Computational protocol: Dynamics of Immune System Gene Expression upon Bacterial Challenge and Wounding in a Social Insect (Bombus terrestris)

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[…] RNA preparation followed the protocol from with one bumble bee abdomen homogenised in 600 µl QIAzol Lysis Reagent (Qiagen, Hilden, Germany). Purity of each RNA sample was determined using the absorption ratio (260/280 nm) determined by NanoDrop 1000 (Pequlab, Erlangen, Germany). cDNA was synthesised according to the manufactures instructions starting with 2 µg RNA supplemented with 30 U M-MLV Reverse Transcriptase (Promega, Mannheim, Germany) and 0.625 µg 18-mer oligo dTs (Fermentas, St. Leon-Rot, Germany).cDNA samples were diluted 1 ∶ 50 with DEPC-water (DNase- & RNase free water). 1 µl diluted cDNA was used together with 5 µl SensiMixPlus SYBR & Fluorescein Kit (SYBR-Green) (Bioline, Luckenwalde, Germany), 0.3 µM of each gene specific primer () and 3.4 µl DEPC-water for the gene expression assay. In order to control for PCR efficiency and individual differences of samples a set of housekeeping genes was used (see ). Primers for housekeeping genes were designed using Primer 3 (v.0.4.0, http://frodo.wi.mit.edu/primer3/) using sequences deposited in GenBank under following accession numbers AF181594 (28S rRNA), AY208282 (EF1α), AF492888 (AK) and DQ468668 (ITPR).AMPs and pathway gene primers were designed from sequenced cDNA or adopted from , . The cDNA for sequencing was produced as described before from one B. terrestris worker infected with E. coli strain YM109. Several immune pathway genes (basket - HM143000, cactus 2 - HM143001 / HM143002, dorsal - HM143003, hem - HM143004, Kenny - HM143005, Myd88 - HM143006, prophenoloxidase - HM142999, relish - HM143007, Tak 1 - HM143008, TEP A - HM143009, Toll 1 - HM143010, Toll 6 - HM143011, all deposited in GenBank) and antimicrobial peptide genes (abaecin – GU233780, defensin 1 – GU233781, hymenoptaecin – GU233782, all deposited in GenBank) were amplified using primers from , . qPCR primers for AMPs and immune pathway key genes (dorsal, basket, prophenoloxidase, relish, TEP A) were derived from sequenced PCR products (Eurofins MWG GmbH, Ebersberg, Germany) by using Primer 3 (v.0.4.0) .Bacterial growth of E. coli was detected using the bacterial housekeeping gene fadD, as part of the fatty acid metabolism (EcMLST a multilocus sequence typing database system (MLST) for pathogenic Escherichia coli; http://www.shigatox.net/ecmlst/cgi-bin/scheme). Gene expression of fadD was normalised to the initial amount of bacteria at starting point. The qPCR protocol for all primer pairs consisted of an initial denaturation step of 10 min at 95°C followed by 35 amplification cycles (95°C, 15 sec; Tannealing, 30 sec and an elongation step at 72°C for 30 sec) and subsequent melting curve analysis between 50°C and 98°C, reading the fluorescence at 1°C increments. Two replicates for each sample were run using Chromo4™ (Bio-Rad, Munich, Germany). Samples from the same individuals and from individuals with the same measuring point or treatment were allocated on different plates, in order to minimize a between-plate effect. [...] Opticon Monitor 3 (Bio-Rad, Munich, Germany) software was used to compute Ct values after baseline subtraction and PCR efficiencies were calculated using LinRegPCR . Replicate samples showing a difference in Ct values larger than 0.5 were re-run. Finally, all replicates showed low variance for Ct values.Relative gene expression (rE) was calculated according to this formula:Ct = cycle thresholdE = PCR efficiencyi = ith housekeeping genen = number of housekeeping genesrE = relative expressionValues for rE were log-transformed in order to ensure normality and homoscedasticity of the data. Treatment, time p.t. (time point post treatment) and treatment by time interaction effects on levels of gene expression were tested using factorial ANOVA. The experimental design is hierarchical with control (non-injected) and injected individuals structuring the first level and within injected bees, discriminating between bee ringer and E. coli injection at the second level of the analysis (). This scenario requires two subsequent ANOVA in order to discriminate between effects at the different hierarchical levels. In all analysis the residuals from the first ANOVA were used as values for the second ANOVA. Hence, effects of time p.t. are eliminated in this way. In case of significant interaction terms we applied a Scheffé post hoc comparison in order to determine significant differences.Correlation analyses between groups of genes (e.g. AMPs) and single factors (e.g. bacterial growth, transcription factor activity) usually included multiple testing, which has been taken into account by using a Bonferroni adjustment of the p-values. In the case where several variables were correlated as well we used partial correlation analysis to account for this.In order to determine which of the pathways is involved in a specific treatment, multiple regression analysis was used to determine which transcription factors that might induce the expression of effector genes. All statistical analyses were done using standard spreadsheet software and STATISTICA 8.0 (StatSoft, Tulsa, Oklahoma, USA). […]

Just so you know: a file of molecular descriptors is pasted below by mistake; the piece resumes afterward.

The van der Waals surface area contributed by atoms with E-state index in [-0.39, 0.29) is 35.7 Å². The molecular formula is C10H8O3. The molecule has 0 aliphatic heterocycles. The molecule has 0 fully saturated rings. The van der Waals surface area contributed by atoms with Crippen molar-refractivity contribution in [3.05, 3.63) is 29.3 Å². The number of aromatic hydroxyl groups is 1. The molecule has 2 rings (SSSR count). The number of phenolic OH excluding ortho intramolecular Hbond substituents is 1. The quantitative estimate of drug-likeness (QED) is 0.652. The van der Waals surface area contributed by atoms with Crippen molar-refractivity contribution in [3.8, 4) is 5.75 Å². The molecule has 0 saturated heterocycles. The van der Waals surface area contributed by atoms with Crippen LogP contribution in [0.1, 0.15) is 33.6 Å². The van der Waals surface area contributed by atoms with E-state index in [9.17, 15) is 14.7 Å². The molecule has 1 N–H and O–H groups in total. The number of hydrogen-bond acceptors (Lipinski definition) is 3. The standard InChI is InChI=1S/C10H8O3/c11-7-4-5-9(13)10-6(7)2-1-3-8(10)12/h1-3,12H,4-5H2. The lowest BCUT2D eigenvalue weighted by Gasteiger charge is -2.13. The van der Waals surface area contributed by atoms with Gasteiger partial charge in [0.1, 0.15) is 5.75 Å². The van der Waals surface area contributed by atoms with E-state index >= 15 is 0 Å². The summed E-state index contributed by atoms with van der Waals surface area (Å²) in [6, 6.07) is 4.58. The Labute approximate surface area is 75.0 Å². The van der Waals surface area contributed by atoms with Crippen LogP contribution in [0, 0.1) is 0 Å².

Pipeline specifications

Software tools Primer3, LinRegPCR, Statistica
Applications Miscellaneous, qPCR
Organisms Apis mellifera, Bacteria, Bombus terrestris, Apis dorsata
Diseases Bacterial Infections